VP: One of the interviewers we had today said this film feels like a movie for people who are on the outside or have been on the outside, and I think that’s a really good way to sum it up. These are people you would walk by and probably think nothing of, you know? But you get to see into their world and to see what they’re actually like, and I love films that add nuance like that. They make people more three-dimensional.
HP: Oh, for sure. Even the way that certain scenes are shot, it really adds to the intimacy. When you have the close-ups, it feels like we are right there with them—the camera isn’t removed, if that makes sense. It’s not like we’re spectating on them; it’s like we’re in the moment.
QZ: Thank you for saying that. I do feel the movie is very, very cinematically shot, thanks to our DP Adam Lin. I also think the lighting is very brave. Sometimes we lose light entirely just to create her emotional journey, like how she would actually walk into the darkness. And then there’s a smaller light, like from the lighter or some streetlight, [that] just comes out to slowly lighten her up. By the way, shoutout to Jesse, who came up with the very brilliant lighter scene. The scene was improvised by the director and the actors. And I also really want to say [that] Baby, Don’t Cry is a movie about how people will eventually become who they are. You’ll always grow into yourself, and we really hope the movie can give people who are still questioning themselves—because they’re special or different—they can [have] courage in becoming who they are, becoming their real colours.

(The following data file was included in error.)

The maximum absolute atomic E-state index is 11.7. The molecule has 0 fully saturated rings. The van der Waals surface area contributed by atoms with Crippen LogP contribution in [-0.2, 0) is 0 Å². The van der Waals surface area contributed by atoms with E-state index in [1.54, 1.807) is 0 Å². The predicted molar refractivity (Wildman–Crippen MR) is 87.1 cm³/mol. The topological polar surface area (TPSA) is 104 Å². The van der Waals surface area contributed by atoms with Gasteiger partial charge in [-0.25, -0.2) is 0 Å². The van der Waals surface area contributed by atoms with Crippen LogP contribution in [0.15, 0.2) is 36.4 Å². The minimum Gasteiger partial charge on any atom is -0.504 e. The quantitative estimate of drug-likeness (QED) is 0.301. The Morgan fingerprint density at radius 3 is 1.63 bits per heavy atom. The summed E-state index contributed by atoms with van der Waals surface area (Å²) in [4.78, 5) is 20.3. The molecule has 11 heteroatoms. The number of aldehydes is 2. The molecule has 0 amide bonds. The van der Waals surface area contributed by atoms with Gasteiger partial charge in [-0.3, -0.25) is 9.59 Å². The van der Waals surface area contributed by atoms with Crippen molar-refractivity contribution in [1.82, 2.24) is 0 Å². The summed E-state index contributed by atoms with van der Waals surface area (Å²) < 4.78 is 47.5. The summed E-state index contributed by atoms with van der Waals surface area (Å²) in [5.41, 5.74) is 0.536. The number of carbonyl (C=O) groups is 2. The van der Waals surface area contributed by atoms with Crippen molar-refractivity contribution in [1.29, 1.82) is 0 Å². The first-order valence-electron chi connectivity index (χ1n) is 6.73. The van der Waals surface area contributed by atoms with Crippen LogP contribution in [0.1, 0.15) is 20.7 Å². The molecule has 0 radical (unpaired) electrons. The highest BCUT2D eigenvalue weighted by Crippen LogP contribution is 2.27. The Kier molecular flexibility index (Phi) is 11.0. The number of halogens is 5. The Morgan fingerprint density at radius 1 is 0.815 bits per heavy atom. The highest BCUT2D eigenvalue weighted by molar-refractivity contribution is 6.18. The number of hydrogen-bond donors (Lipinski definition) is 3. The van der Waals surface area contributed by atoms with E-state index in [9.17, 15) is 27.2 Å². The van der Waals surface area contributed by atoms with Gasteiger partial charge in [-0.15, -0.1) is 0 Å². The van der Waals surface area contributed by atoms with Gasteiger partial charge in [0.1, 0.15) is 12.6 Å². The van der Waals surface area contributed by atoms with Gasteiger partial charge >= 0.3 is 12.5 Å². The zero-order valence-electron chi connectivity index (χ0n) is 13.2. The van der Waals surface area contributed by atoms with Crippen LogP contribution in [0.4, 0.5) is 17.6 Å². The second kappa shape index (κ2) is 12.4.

HP: That’s such a lovely sentiment. And it actually leads well into my final question: What do you hope the audience ultimately takes away from Baby, Don’t Cry after watching it?
ZB: I can’t say anything that tops that. [Laughs] Qiyu said it perfectly.
VP: Along with that, I think every film follows a trajectory of growth in characters. You see them start somewhere, and you see them end somewhere. And you know, I think it’s the same in life. We’re here to grow and learn and get better, and hopefully make things better for people that come after us. If anything can be taken away from the movie, just don’t be afraid to grow, learn, and challenge your surroundings.
HP: It very much is a movie about identity and establishing that sense of self over time. Thank you for taking the time to speak with me today about the film, and I wish all of you the best of luck with it.
QZ: Thank you so much, Hayley. Thank you for covering us.